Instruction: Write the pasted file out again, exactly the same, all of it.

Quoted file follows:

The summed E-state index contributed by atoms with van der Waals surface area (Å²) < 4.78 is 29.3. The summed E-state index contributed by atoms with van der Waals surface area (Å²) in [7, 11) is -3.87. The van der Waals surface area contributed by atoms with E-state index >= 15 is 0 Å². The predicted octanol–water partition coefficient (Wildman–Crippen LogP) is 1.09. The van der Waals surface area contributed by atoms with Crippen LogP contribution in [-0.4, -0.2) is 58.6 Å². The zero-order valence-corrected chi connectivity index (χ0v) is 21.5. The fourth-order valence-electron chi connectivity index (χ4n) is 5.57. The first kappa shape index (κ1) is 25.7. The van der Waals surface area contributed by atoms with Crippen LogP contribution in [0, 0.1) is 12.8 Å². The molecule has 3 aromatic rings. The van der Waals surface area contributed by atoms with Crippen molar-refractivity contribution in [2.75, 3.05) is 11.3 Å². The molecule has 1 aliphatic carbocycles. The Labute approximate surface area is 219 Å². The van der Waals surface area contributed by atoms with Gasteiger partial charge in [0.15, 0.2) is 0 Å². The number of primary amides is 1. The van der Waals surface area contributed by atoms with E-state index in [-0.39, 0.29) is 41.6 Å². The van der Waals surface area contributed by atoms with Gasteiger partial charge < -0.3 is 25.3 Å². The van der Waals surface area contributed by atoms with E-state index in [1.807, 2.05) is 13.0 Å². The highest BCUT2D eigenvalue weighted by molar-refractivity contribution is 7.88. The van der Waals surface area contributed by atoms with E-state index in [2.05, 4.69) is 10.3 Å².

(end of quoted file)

The summed E-state index contributed by atoms with van der Waals surface area (Å²) < 4.78 is 29.3. The summed E-state index contributed by atoms with van der Waals surface area (Å²) in [7, 11) is -3.87. The van der Waals surface area contributed by atoms with E-state index >= 15 is 0 Å². The predicted octanol–water partition coefficient (Wildman–Crippen LogP) is 1.09. The van der Waals surface area contributed by atoms with Crippen LogP contribution in [-0.4, -0.2) is 58.6 Å². The zero-order valence-corrected chi connectivity index (χ0v) is 21.5. The fourth-order valence-electron chi connectivity index (χ4n) is 5.57. The first kappa shape index (κ1) is 25.7. The van der Waals surface area contributed by atoms with Crippen LogP contribution in [0, 0.1) is 12.8 Å². The molecule has 3 aromatic rings. The van der Waals surface area contributed by atoms with Crippen molar-refractivity contribution in [2.75, 3.05) is 11.3 Å². The molecule has 1 aliphatic carbocycles. The Labute approximate surface area is 219 Å². The van der Waals surface area contributed by atoms with Gasteiger partial charge in [0.15, 0.2) is 0 Å². The number of primary amides is 1. The van der Waals surface area contributed by atoms with E-state index in [-0.39, 0.29) is 41.6 Å². The van der Waals surface area contributed by atoms with Gasteiger partial charge < -0.3 is 25.3 Å². The van der Waals surface area contributed by atoms with E-state index in [1.807, 2.05) is 13.0 Å². The highest BCUT2D eigenvalue weighted by molar-refractivity contribution is 7.88. The van der Waals surface area contributed by atoms with E-state index in [2.05, 4.69) is 10.3 Å².